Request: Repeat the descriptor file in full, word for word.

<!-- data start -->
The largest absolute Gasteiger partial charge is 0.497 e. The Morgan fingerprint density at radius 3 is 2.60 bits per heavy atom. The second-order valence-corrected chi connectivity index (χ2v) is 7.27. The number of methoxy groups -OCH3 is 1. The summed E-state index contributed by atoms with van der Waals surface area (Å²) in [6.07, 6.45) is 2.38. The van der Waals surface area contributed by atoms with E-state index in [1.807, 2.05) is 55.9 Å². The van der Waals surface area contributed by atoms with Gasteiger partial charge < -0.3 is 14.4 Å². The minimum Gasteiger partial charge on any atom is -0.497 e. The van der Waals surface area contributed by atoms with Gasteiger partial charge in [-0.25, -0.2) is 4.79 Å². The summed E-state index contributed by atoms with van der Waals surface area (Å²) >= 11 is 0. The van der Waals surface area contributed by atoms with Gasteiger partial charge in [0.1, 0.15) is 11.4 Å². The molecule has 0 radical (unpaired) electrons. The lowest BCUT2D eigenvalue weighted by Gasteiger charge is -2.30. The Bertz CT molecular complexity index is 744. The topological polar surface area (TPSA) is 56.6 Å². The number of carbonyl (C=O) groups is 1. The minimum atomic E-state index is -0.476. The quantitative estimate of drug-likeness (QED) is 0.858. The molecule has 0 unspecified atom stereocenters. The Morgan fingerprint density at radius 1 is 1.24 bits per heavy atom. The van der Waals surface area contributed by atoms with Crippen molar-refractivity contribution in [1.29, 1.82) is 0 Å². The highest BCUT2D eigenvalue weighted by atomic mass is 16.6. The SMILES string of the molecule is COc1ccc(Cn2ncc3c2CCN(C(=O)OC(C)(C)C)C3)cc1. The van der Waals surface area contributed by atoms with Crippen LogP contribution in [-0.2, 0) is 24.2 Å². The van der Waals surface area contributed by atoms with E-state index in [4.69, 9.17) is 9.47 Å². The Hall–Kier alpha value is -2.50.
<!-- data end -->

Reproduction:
The largest absolute Gasteiger partial charge is 0.497 e. The Morgan fingerprint density at radius 3 is 2.60 bits per heavy atom. The second-order valence-corrected chi connectivity index (χ2v) is 7.27. The number of methoxy groups -OCH3 is 1. The summed E-state index contributed by atoms with van der Waals surface area (Å²) in [6.07, 6.45) is 2.38. The van der Waals surface area contributed by atoms with E-state index in [1.807, 2.05) is 55.9 Å². The van der Waals surface area contributed by atoms with Gasteiger partial charge < -0.3 is 14.4 Å². The minimum Gasteiger partial charge on any atom is -0.497 e. The van der Waals surface area contributed by atoms with Gasteiger partial charge in [-0.25, -0.2) is 4.79 Å². The summed E-state index contributed by atoms with van der Waals surface area (Å²) >= 11 is 0. The van der Waals surface area contributed by atoms with Gasteiger partial charge in [0.1, 0.15) is 11.4 Å². The molecule has 0 radical (unpaired) electrons. The lowest BCUT2D eigenvalue weighted by Gasteiger charge is -2.30. The Bertz CT molecular complexity index is 744. The topological polar surface area (TPSA) is 56.6 Å². The number of carbonyl (C=O) groups is 1. The minimum atomic E-state index is -0.476. The quantitative estimate of drug-likeness (QED) is 0.858. The molecule has 0 unspecified atom stereocenters. The Morgan fingerprint density at radius 1 is 1.24 bits per heavy atom. The van der Waals surface area contributed by atoms with Crippen molar-refractivity contribution in [1.29, 1.82) is 0 Å². The highest BCUT2D eigenvalue weighted by atomic mass is 16.6. The SMILES string of the molecule is COc1ccc(Cn2ncc3c2CCN(C(=O)OC(C)(C)C)C3)cc1. The van der Waals surface area contributed by atoms with Crippen LogP contribution in [-0.2, 0) is 24.2 Å². The van der Waals surface area contributed by atoms with E-state index in [4.69, 9.17) is 9.47 Å². The Hall–Kier alpha value is -2.50.